OVER-RELIANCE on traditional media channels such as radio, newspapers and television, to communicate climate change issues may not bring desired results in the fight against negative impacts of climate change. Art is vital in capturing human attention through a variety of engagements like drawings, paintings, collage, photographs, batik, cartoons, sculptures, storytelling and all forms of visuals that appeal to all human senses.
These are designed to fill information gaps on climate change as a result of limitations of traditional forms of media channels.
The human eye is a special point of appeal towards changing human behaviour through the integration of all the sensory properties in learning.
The visual nature of art promotes the senses of sight, hearing, touching and smell.
The traditional forms of media are instrumental in communication because of their history but unbeknown to many, they are not sufficiently engaging as they leave out children, youths and the general public because of their technical, abstract and complex nature of communication.
From the children’s perspective, it is difficult to convince them that climate change is a subject which is not complex.
Sustainable use of art remain under reported to the detriment of the children’s interrogation of climate change issues.
In this regard, climate change education can take advantage of the school system recently revamped curriculum, to situate climate art strategically and sustainably without disturbing the fluency and running of schools, and foster collaborations, consultations and engagements.
Climate art is vital and transformative, hence it can be placed at the centre of children’s learning.
The advantage of climate art is that it is cross-cutting and interdisciplinary and has diagrams communicating environmental landscapes.
These images have pervading impacts on the human mind to visualise nature and transform their thinking to take climate action to save lives.
In the school curricula, teachers sometimes lack interest and opt for singing, writing corrections or homework when it is time for art.
Failure to communicate climate art in empowering ways will limit the children’s creative self-expressions, make them future candidates for inheriting a world littered with complex social environmental challenges.
While education plays a vital role in interrogating climate change issues, school curricula requires sustainable overhaul so that they don’t remain stagnant, overtaken by events, straight jacketed and rudimentary but should be interactive, child-centred and participatory in nature.
This is important for children’s lifelong learning, for them to believe in themselves, confidence building and nurturing of sustainable voices and choices for desired climate action and solutions.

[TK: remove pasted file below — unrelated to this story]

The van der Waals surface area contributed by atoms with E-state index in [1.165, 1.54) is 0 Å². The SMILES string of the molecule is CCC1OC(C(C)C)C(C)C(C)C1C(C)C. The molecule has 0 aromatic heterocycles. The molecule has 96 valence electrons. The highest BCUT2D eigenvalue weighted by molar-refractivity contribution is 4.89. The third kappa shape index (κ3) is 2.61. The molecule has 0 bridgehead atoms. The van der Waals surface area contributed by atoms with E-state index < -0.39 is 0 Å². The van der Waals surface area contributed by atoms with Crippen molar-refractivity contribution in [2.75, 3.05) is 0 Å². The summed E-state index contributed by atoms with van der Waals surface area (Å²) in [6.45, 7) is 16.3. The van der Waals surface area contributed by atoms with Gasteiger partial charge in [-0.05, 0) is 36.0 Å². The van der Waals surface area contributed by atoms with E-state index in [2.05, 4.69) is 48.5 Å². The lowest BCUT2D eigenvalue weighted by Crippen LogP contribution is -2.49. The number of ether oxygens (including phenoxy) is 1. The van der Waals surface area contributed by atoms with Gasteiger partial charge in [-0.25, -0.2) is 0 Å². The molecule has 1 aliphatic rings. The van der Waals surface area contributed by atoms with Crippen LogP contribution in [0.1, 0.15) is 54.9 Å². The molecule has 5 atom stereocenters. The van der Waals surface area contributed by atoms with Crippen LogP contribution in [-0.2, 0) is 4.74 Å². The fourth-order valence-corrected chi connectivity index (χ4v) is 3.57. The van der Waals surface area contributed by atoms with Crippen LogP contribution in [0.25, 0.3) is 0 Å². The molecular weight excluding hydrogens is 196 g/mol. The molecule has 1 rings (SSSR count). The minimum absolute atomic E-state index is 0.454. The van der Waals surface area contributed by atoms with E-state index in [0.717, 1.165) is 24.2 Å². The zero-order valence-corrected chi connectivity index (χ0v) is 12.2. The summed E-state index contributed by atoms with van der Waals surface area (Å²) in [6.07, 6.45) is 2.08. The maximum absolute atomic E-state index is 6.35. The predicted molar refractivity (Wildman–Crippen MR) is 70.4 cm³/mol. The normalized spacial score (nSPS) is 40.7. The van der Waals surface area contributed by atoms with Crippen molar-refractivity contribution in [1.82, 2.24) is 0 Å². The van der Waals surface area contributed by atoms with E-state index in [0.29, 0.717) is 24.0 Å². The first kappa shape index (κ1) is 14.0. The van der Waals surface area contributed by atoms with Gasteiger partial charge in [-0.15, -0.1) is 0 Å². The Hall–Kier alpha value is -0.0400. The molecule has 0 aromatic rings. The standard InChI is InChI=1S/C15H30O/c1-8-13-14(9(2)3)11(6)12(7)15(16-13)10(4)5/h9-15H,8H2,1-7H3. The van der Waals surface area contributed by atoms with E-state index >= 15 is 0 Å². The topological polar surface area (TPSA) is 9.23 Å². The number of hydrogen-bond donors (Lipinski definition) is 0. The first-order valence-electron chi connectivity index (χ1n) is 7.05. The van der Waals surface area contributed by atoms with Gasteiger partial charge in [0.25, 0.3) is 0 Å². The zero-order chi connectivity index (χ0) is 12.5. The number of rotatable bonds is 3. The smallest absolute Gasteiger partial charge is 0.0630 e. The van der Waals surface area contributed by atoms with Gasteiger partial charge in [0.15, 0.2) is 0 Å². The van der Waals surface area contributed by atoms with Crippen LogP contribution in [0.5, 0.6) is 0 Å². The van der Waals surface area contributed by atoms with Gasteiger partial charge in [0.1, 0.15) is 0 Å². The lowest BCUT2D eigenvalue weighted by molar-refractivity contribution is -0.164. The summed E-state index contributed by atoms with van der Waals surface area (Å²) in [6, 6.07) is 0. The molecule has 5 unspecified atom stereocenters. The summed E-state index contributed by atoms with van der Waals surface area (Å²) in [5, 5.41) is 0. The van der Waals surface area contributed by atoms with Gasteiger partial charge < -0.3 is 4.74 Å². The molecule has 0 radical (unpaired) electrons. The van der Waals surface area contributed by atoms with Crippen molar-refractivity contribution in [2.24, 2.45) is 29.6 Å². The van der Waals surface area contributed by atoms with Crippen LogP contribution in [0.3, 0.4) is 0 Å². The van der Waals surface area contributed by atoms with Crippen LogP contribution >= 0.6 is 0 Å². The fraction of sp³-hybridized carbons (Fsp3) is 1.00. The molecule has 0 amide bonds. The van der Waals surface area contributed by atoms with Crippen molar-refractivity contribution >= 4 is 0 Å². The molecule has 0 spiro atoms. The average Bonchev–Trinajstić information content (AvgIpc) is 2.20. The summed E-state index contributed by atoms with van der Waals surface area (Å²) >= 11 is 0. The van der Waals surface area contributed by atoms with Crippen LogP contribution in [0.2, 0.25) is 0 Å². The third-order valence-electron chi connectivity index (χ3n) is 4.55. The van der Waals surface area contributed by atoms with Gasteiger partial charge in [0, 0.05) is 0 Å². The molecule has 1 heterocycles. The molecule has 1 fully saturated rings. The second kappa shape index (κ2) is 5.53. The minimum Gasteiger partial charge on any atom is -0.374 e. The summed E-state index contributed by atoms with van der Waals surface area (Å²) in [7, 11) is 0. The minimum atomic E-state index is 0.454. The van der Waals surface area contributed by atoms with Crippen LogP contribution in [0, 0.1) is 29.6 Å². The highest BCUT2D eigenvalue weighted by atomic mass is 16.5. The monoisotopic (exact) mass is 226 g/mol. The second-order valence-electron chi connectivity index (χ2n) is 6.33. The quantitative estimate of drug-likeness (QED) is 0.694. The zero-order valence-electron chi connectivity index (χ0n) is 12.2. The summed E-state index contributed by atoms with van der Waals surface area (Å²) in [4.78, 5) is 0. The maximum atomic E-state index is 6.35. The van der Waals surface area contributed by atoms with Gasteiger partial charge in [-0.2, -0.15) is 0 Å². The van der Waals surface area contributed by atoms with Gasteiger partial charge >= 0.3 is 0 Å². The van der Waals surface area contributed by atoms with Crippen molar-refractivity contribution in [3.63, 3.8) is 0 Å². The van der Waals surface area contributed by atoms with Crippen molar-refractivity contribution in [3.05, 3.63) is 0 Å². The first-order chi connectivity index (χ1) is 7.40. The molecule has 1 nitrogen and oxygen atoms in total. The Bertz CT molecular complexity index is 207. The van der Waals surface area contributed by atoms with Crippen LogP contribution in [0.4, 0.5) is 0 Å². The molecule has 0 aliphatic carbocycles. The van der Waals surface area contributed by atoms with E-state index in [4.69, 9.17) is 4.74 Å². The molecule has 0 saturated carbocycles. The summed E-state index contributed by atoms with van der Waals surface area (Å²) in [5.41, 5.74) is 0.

Gone are the days when climate change used to be commodified by the geographical and scientific communities, when it used to be known for its fear-inducing messages, sending chills down the spines of many.
Climate change is now highly interdisciplinary in scope, context and content and can even be interrogated using humour in forms of art such as cartoons, banners, pictures, slogans, paintings and mascots, among others.
In this regard, the idea is to magnify many forms of abuse through the works of art such as cartoons, depicting activities to do with the environment in fair but serious ways to communicate meaning and action.
To do so, humour is required to communicate climate action through diagrammatic representations with less talking, as a picture can represent a thousand words.
Cartoons do not only communicate sarcasm or jokes to induce laughter or pity but are handy through their versatile nature.
Human beings have travelled a lot for unproductive conference of parties and continue to do so but works of art can be the panacea to reducing unproductive human noise about climate change and heal the sick planet.
Too much unproductive talking and lack of sincerity in curbing negative impacts of climate change is building pessimism and hopelessness among children and the youths. Children require a variety of art forms as motivation tools to tackle climate impacts and live sustainable lives.
Arts have a great potential to play pivotal roles, add value and engage children and the youths progressively.
Works of art are vital in providing spaces for creative imaginations, experimentation and the art of communicating risks.
Young people’s power of imagination can be extended through actively involving them and ensuring they participating in artistic synergies, coalitions and collaborations.
Works of art can prove vital as pathways of reconnecting children with nature.
Even without raising voices or understanding what is written in catchy words, art has the power to raise climate awareness, engage target audiences and pave sustainable pathways to address complex climate change problems weighing down on communities.
These works of art should be viewed in line with the stories that we should live by, that is ecological ways of shaming human behaviours and exposing those stories that encourage environmental destruction.